A lot of the enterprise interest in the space stems from growing concerns over data exposure in cloud and SaaS environments. Just like shadow IT is a problem, shadow data — or sensitive data in cloud databases, AWS S3 buckets, and other repositories stored across multiple environments — has become a real and pressing problem for many organizations.

"Sensitive data discovery and classification has become a top priority [for organizations]," says Justin Lam, an analyst with S&P Global Market Intelligence. A recent survey of technology decision makers that the analyst firm conducted showed that for many organizations, DSPM has become a top technology priority for 2023, he adds. 

"A lot of enterprises are waking up to the fact they need to find out what data they have in the cloud," Lam says. "How do I find out what it is, how risky it is, what kind of non-public info is out there in the cloud. These are all huge concerns."

IBM's Cloud Security Investment: Triggering a Landgrab?

Analyst firm Omdia expects the IBM acquisition of Polar to push other technology heavyweights into the space as well. As has often been the case with new technologies, a lot of the initial proponents of DSPM are startups. But that could change quickly as bigger players move into the space. 

"We have seen such landgrabs before — in data leak prevention in the mid-2000's, cloud access security brokers in the mid-2101's, and cloud security posture management later in the last decade," says Rik Turner, analyst with Omdia.

Turner describes the DSPM market as still largely immature or moving just beyond that phase. To date, it has been all about startups, many of them from Israel, raising early rounds of venture capital money and starting to evangelize about DSPM. Until Gartner came up with a name for the category, many of the players in the space were positioning themselves as providing cloud data posture management and DSPM together, he says.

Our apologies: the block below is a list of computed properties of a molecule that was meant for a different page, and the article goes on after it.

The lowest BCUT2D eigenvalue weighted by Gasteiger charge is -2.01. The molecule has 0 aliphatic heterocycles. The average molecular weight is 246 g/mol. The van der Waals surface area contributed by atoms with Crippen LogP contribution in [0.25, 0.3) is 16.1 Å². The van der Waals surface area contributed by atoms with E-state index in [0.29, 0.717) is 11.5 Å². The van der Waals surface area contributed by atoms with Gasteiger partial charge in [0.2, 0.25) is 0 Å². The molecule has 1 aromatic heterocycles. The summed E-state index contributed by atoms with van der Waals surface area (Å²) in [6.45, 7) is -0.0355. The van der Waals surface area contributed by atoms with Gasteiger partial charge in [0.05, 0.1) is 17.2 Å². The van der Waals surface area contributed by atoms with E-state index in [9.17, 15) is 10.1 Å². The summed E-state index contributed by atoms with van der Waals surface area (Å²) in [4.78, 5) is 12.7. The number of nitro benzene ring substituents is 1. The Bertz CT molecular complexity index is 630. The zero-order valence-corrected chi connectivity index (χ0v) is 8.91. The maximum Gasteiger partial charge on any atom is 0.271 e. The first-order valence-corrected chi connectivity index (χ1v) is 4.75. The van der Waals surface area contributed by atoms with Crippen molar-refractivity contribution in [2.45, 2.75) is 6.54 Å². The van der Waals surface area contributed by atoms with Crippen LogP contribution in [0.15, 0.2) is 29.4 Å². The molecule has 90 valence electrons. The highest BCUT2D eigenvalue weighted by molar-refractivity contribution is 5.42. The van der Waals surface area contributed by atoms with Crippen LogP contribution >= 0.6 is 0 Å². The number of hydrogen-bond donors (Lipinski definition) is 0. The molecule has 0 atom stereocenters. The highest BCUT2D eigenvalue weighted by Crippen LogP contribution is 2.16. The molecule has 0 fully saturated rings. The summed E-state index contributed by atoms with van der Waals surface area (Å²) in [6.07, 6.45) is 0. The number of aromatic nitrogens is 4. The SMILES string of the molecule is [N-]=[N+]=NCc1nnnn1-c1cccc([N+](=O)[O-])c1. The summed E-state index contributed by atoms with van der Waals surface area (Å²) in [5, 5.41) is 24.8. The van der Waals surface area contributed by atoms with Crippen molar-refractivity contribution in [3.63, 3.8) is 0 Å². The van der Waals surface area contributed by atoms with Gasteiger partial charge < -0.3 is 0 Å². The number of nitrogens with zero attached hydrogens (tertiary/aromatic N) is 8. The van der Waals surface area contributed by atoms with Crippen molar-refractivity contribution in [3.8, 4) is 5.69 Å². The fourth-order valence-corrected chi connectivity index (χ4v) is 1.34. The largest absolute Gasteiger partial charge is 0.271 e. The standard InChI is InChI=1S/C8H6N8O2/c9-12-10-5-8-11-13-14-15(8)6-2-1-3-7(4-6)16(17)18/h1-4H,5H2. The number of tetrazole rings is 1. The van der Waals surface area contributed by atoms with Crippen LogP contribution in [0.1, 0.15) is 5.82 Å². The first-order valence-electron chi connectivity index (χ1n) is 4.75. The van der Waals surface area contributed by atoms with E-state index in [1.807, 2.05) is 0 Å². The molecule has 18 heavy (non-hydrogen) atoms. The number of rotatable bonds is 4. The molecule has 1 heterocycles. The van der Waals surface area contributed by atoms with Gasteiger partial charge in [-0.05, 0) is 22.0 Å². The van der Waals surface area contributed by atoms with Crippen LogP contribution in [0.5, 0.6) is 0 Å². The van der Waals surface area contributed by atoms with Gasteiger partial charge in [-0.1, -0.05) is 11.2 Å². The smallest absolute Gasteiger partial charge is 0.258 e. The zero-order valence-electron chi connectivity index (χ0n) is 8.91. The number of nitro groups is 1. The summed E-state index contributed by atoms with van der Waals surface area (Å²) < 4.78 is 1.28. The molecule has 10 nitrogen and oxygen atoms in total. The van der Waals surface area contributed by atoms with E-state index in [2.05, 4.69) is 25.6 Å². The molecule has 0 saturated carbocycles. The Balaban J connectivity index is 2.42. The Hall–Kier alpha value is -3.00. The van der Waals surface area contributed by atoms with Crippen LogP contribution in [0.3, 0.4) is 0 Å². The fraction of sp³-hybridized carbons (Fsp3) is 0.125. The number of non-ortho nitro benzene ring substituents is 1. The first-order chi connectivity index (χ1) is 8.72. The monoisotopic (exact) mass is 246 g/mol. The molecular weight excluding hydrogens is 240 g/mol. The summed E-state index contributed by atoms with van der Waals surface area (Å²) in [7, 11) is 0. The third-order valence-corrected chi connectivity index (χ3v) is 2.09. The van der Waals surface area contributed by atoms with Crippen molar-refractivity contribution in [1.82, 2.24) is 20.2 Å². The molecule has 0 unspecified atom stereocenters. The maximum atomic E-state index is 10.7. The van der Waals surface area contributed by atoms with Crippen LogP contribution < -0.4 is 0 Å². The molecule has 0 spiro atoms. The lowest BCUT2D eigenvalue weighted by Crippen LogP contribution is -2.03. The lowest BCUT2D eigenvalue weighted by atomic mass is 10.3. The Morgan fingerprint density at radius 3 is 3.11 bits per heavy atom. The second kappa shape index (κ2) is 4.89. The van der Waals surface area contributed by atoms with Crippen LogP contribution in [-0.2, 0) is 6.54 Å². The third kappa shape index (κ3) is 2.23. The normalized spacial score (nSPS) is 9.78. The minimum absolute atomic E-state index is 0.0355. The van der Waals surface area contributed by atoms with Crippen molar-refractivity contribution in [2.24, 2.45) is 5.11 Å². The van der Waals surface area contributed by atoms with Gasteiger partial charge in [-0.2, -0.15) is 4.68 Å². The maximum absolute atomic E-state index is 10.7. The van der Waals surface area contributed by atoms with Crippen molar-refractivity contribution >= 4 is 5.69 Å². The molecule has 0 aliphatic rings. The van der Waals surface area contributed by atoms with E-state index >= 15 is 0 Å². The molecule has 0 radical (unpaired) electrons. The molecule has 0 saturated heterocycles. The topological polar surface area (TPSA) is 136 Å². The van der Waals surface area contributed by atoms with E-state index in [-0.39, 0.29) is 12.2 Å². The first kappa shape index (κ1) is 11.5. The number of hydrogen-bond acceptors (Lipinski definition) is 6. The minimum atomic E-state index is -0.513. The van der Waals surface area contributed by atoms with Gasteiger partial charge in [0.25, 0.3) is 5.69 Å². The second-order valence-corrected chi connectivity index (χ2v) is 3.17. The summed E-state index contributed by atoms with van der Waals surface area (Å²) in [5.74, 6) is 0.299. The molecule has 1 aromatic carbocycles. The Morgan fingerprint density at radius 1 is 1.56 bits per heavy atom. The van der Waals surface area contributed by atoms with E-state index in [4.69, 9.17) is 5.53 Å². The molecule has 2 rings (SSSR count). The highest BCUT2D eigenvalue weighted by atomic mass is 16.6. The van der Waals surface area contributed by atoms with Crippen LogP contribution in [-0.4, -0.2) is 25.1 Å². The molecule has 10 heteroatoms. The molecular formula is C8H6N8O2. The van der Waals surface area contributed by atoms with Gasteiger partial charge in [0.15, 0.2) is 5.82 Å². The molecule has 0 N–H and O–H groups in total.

IBM's purchase has raised the profile of DSPM as a technology and potentially puts other cyber industry majors in the market to buy one of Polar's competitors. Already, there are some rumors that Laminar is in talks with a potential buyer or two, Turner says. 

"Now, alongside the startups, we have not only Big Blue jumping in but also CSP vendors like Orca and Wiz, both of whom are adding some DSPM capabilities," Turner notes. "It may be too early to see IBM's acquisition of Polar as the tipping point, but if Laminar does indeed go to one of the bigger beasts, the land grab really will have begun."

About the Author(s)

Jai Vijayan, Contributing Writer

Jai Vijayan is a seasoned technology reporter with over 20 years of experience in IT trade journalism. He was most recently a Senior Editor at Computerworld, where he covered information security and data privacy issues for the publication. Over the course of his 20-year career at Computerworld, Jai also covered a variety of other technology topics, including big data, Hadoop, Internet of Things, e-voting, and data analytics. Prior to Computerworld, Jai covered technology issues for The Economic Times in Bangalore, India. Jai has a Master's degree in Statistics and lives in Naperville, Ill.